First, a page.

Adaptive Surrogate Modeling for Efficient Coupling of Musculoskeletal Control and Tissue Deformation
This study is supported by the National Institutes of Health Grant No. 1 R01 EB006735-01.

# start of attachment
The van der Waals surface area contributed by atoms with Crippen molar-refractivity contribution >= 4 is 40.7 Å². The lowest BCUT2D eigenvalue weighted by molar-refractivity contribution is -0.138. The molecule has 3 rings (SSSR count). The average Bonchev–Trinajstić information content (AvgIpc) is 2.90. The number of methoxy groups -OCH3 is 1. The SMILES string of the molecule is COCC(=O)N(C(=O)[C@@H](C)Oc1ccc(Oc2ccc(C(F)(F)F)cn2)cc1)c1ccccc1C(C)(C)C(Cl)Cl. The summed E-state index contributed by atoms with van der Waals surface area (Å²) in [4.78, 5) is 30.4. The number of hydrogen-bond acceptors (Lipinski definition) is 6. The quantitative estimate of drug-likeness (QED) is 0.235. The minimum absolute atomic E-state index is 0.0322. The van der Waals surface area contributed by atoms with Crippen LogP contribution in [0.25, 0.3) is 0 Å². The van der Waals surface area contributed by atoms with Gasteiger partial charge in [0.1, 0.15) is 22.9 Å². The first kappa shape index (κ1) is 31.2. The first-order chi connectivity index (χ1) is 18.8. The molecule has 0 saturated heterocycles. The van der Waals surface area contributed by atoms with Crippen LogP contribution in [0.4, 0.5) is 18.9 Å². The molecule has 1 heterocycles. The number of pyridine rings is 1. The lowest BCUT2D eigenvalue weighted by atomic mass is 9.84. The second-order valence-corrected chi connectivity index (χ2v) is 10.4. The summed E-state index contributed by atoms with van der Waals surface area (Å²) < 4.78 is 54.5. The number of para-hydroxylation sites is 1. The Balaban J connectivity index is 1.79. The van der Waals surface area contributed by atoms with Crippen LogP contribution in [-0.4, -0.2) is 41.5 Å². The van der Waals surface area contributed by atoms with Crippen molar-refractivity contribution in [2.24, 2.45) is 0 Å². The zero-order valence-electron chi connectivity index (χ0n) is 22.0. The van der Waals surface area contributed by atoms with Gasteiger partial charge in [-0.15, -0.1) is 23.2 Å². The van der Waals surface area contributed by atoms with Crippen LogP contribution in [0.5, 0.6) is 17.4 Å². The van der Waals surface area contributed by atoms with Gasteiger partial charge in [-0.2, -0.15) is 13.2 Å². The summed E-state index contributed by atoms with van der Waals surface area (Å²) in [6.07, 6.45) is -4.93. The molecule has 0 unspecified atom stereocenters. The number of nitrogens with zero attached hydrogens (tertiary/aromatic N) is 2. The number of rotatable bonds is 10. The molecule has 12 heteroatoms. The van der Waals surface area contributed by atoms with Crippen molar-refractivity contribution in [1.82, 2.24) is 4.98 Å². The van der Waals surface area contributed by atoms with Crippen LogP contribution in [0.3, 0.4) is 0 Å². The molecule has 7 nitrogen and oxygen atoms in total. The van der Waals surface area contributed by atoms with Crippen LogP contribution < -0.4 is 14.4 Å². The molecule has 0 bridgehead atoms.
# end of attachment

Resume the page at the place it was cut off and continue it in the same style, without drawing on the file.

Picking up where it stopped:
Finite element (FE) modeling and multibody dynamics have traditionally been applied separately to the domains of tissue mechanics and musculoskeletal movements, respectively. Simultaneous simulation of both domains is needed when interactions between tissue and movement are of interest, but this has remained largely impractical due to the high computational cost. Here we present a method for the concurrent simulation of tissue and movement, in which state of the art methods are used in each domain, and communication occurs via a surrogate modeling system based on locally weighted regression. The surrogate model only performs FE simulations when regression from previous results is not within a user-specified tolerance. For proof of concept and to illustrate feasibility, the methods were demonstrated on an optimization of jumping movement using a planar musculoskeletal model coupled to a FE model of the foot. To test the relative accuracy of the surrogate model outputs against those of the FE model, a single forward dynamics simulation was performed with FE calls at every integration step and compared with a corresponding simulation with the surrogate model included. Neural excitations obtained from the jump height optimization were used for this purpose and root mean square (RMS) difference between surrogate and FE model outputs (ankle force and moment, peak contact pressure and peak von Mises stress) were calculated. Optimization of the jump height required 1800 iterations of the movement simulation, each requiring thousands of time steps. The surrogate modeling system only used the FE model in 5% of time steps, i.e., a 95% reduction in computation time. Errors introduced by the surrogate model were less than 1mm in jump height and RMS errors of less than 2N in ground reaction force, 0.25Nm in ankle moment, and 10kPa in peak tissue stress. Adaptive surrogate modeling based on local regression allows efficient concurrent simulations of tissue mechanics and musculoskeletal movement.